Tag Archives: lexicon

Welyano—a dialectical diversion used by speakers . . .

Welyano—a dialectical diversion used by speakers

The word welyano, shown and defined above, will be further defined and discussed below. Its definition, the discourse on that definition and its application in our society—is from the latest version of Dean Dyer’s Dictionary Discourses of Different Dialectical Diversions, a publication known by the acronym DDDDDDD. The acronym may be voiced by enunciating the letters separately in sequence, all seven of them, or by drawing out the first D thusly—Deeeeee. I prefer the drawn-out version.

Welyano is a manufactured word that consists of three common words—well, you and know, usually voiced as one word with three syllables. It is used to give the person questioned time to formulate an answer to the question. It serves as a defense mechanism and is used by people that have been asked to voice their opinion on something—on anything—on any subject ranging from AAA, Alcoholics Anonymous to zyzzyva, a tropical weevil of the genus zyzzyva. By immediately responding without hesitation to a question with a single word, Welyano, the user of the word erects a temporary barrier between themselves and the questioner and also between the questioner and any other person present. When a question is asked, the one being questioned immediately says, Welyano then pauses, indicating that the answer is about to be given, and only the rudest of the rude would breach that barrier and repeat the question, and with that repetition interrupt the train of thought being followed by the one being questioned, nor would a third person be impolite enough to intrude into the thoughts of the person being questioned.

The only person I know that would be that rude, in fact the only one I know that is that rude—and I know a lot of people, not intimately but casually, primarily from exposure to their drivel on cable television—is Chris Matthews. One may confirm that by exposing one’s self to his rudeness by gaining a guest spot on his nightly show, MSNBC’s Hardball with Chris Matthews.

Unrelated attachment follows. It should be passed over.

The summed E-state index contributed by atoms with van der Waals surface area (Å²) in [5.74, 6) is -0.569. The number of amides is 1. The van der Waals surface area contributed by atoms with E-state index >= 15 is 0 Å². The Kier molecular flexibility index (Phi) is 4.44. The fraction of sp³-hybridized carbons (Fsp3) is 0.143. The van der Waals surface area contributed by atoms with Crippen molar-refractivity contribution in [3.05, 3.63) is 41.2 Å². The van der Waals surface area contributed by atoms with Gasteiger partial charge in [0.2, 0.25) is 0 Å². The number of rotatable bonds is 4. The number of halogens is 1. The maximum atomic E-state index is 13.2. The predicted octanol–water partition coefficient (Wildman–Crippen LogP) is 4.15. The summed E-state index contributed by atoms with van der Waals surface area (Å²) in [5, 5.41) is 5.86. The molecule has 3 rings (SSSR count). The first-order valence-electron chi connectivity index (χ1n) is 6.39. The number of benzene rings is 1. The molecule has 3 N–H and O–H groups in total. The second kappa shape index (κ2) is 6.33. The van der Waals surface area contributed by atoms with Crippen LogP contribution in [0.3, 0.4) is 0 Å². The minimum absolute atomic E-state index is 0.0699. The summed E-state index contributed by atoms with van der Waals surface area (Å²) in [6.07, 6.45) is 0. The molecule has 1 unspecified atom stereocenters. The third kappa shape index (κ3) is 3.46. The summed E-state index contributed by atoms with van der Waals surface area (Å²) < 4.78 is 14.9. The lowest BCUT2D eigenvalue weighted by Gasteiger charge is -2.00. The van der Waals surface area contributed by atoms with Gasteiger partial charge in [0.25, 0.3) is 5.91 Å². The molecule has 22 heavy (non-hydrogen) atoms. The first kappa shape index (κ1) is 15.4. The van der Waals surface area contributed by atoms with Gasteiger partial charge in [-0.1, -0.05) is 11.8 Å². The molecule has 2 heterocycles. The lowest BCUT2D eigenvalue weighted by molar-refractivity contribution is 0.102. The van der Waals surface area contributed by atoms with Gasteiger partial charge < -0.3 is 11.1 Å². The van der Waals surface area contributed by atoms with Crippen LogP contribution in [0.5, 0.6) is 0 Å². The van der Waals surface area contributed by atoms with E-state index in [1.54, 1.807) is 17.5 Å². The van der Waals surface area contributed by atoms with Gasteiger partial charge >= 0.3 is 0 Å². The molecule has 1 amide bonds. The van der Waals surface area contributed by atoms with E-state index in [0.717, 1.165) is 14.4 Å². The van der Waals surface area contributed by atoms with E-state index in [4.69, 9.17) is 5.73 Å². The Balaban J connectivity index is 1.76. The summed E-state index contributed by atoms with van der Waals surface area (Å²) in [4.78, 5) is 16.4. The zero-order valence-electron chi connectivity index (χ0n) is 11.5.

Our current Secretary of State, Hilary Clinton, is the most prominent practitioner of the welyano system—she is the definitive user of welyano, whether speaking in the US or abroad, whether in an English-speaking venue or high in the Himalayas—high up, that is. She consistently, almost invariably, begins her response with Welyano, then pauses, appears to be collecting her thoughts, then gives an answer to the question—the accuracy of her answers is not the subject of this treatise.

Welyano is a crutch, used by people whose linguistic ability is crippled by their inability to effectively respond quickly in conversations, particularly in interview situations. They even use the term when the conversation is scripted, when the questions are known to the subject being questioned and the answer that will be given is known to the questioner, a well established and routine procedure for interviews conducted by our nation’s mainstream media with guests whose agendas correspond with those of the venue in which the interview is conducted.